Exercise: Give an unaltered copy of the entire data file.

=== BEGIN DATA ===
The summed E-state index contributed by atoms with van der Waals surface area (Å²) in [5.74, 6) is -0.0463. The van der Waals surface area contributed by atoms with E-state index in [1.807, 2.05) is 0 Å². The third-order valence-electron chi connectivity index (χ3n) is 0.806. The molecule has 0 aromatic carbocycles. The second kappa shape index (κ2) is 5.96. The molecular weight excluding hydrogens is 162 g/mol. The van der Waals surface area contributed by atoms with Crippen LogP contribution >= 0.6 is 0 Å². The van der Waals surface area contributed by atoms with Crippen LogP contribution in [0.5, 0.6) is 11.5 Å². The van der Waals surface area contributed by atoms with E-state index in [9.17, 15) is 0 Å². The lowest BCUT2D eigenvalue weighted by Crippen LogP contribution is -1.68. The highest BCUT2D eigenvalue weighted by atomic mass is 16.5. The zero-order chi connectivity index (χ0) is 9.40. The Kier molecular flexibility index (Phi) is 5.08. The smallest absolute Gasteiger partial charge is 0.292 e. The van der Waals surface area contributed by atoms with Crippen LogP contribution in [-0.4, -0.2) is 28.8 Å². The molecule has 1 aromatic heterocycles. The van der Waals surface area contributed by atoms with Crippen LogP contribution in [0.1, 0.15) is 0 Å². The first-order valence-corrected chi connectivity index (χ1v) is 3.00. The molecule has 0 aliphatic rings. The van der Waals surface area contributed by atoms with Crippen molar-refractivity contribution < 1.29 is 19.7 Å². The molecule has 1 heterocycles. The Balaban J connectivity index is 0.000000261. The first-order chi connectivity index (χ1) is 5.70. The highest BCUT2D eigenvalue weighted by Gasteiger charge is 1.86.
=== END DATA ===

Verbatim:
The summed E-state index contributed by atoms with van der Waals surface area (Å²) in [5.74, 6) is -0.0463. The van der Waals surface area contributed by atoms with E-state index in [1.807, 2.05) is 0 Å². The third-order valence-electron chi connectivity index (χ3n) is 0.806. The molecule has 0 aromatic carbocycles. The second kappa shape index (κ2) is 5.96. The molecular weight excluding hydrogens is 162 g/mol. The van der Waals surface area contributed by atoms with Crippen LogP contribution >= 0.6 is 0 Å². The van der Waals surface area contributed by atoms with Crippen LogP contribution in [0.5, 0.6) is 11.5 Å². The van der Waals surface area contributed by atoms with E-state index in [9.17, 15) is 0 Å². The lowest BCUT2D eigenvalue weighted by Crippen LogP contribution is -1.68. The highest BCUT2D eigenvalue weighted by atomic mass is 16.5. The zero-order chi connectivity index (χ0) is 9.40. The Kier molecular flexibility index (Phi) is 5.08. The smallest absolute Gasteiger partial charge is 0.292 e. The van der Waals surface area contributed by atoms with Crippen LogP contribution in [-0.4, -0.2) is 28.8 Å². The molecule has 1 aromatic heterocycles. The van der Waals surface area contributed by atoms with Crippen LogP contribution in [0.1, 0.15) is 0 Å². The first-order valence-corrected chi connectivity index (χ1v) is 3.00. The molecule has 0 aliphatic rings. The van der Waals surface area contributed by atoms with Crippen molar-refractivity contribution < 1.29 is 19.7 Å². The molecule has 1 heterocycles. The Balaban J connectivity index is 0.000000261. The first-order chi connectivity index (χ1) is 5.70. The highest BCUT2D eigenvalue weighted by Gasteiger charge is 1.86.